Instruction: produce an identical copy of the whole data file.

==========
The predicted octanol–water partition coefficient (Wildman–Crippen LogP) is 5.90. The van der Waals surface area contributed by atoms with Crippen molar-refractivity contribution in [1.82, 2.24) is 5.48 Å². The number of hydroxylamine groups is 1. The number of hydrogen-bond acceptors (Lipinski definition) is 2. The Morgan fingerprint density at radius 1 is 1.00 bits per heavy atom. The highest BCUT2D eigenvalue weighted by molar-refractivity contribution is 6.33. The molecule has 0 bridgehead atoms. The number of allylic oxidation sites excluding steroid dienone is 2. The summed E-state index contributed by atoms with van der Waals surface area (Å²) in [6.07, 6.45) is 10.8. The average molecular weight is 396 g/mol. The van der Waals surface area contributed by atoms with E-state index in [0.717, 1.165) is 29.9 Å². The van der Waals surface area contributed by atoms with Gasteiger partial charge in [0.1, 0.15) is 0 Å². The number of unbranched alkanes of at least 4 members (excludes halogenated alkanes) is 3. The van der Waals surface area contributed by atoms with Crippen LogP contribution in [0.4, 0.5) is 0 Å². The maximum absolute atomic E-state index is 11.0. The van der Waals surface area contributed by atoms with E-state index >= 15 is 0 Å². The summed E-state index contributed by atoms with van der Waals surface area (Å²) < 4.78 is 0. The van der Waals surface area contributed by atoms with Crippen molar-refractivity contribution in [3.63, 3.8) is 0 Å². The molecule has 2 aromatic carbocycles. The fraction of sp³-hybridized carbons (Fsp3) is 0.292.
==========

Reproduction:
The predicted octanol–water partition coefficient (Wildman–Crippen LogP) is 5.90. The van der Waals surface area contributed by atoms with Crippen molar-refractivity contribution in [1.82, 2.24) is 5.48 Å². The number of hydroxylamine groups is 1. The number of hydrogen-bond acceptors (Lipinski definition) is 2. The Morgan fingerprint density at radius 1 is 1.00 bits per heavy atom. The highest BCUT2D eigenvalue weighted by molar-refractivity contribution is 6.33. The molecule has 0 bridgehead atoms. The number of allylic oxidation sites excluding steroid dienone is 2. The summed E-state index contributed by atoms with van der Waals surface area (Å²) in [6.07, 6.45) is 10.8. The average molecular weight is 396 g/mol. The van der Waals surface area contributed by atoms with E-state index in [0.717, 1.165) is 29.9 Å². The van der Waals surface area contributed by atoms with Gasteiger partial charge in [0.1, 0.15) is 0 Å². The number of unbranched alkanes of at least 4 members (excludes halogenated alkanes) is 3. The van der Waals surface area contributed by atoms with Crippen LogP contribution in [0.4, 0.5) is 0 Å². The maximum absolute atomic E-state index is 11.0. The van der Waals surface area contributed by atoms with E-state index >= 15 is 0 Å². The summed E-state index contributed by atoms with van der Waals surface area (Å²) < 4.78 is 0. The van der Waals surface area contributed by atoms with Crippen molar-refractivity contribution in [3.63, 3.8) is 0 Å². The molecule has 2 aromatic carbocycles. The fraction of sp³-hybridized carbons (Fsp3) is 0.292.